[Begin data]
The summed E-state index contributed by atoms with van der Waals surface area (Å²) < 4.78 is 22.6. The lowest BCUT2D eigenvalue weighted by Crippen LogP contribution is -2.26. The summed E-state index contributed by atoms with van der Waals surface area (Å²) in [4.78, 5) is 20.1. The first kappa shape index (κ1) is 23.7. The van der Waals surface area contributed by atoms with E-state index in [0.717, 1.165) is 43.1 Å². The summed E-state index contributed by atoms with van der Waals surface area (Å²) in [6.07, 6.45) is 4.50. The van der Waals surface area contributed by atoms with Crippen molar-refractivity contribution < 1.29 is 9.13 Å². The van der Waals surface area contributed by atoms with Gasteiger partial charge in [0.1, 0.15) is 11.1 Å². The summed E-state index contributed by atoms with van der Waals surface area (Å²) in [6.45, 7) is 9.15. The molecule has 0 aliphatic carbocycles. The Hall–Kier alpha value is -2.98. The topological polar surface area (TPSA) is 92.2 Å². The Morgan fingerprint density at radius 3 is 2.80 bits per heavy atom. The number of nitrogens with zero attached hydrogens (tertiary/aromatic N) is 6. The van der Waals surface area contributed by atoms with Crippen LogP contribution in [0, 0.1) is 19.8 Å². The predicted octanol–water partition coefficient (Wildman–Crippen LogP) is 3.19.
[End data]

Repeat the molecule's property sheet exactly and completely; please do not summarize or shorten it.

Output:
The summed E-state index contributed by atoms with van der Waals surface area (Å²) < 4.78 is 22.6. The lowest BCUT2D eigenvalue weighted by Crippen LogP contribution is -2.26. The summed E-state index contributed by atoms with van der Waals surface area (Å²) in [4.78, 5) is 20.1. The first kappa shape index (κ1) is 23.7. The van der Waals surface area contributed by atoms with E-state index in [0.717, 1.165) is 43.1 Å². The summed E-state index contributed by atoms with van der Waals surface area (Å²) in [6.07, 6.45) is 4.50. The van der Waals surface area contributed by atoms with Crippen molar-refractivity contribution < 1.29 is 9.13 Å². The van der Waals surface area contributed by atoms with Gasteiger partial charge in [0.1, 0.15) is 11.1 Å². The summed E-state index contributed by atoms with van der Waals surface area (Å²) in [6.45, 7) is 9.15. The molecule has 0 aliphatic carbocycles. The Hall–Kier alpha value is -2.98. The topological polar surface area (TPSA) is 92.2 Å². The Morgan fingerprint density at radius 3 is 2.80 bits per heavy atom. The number of nitrogens with zero attached hydrogens (tertiary/aromatic N) is 6. The van der Waals surface area contributed by atoms with Crippen LogP contribution in [0, 0.1) is 19.8 Å². The predicted octanol–water partition coefficient (Wildman–Crippen LogP) is 3.19.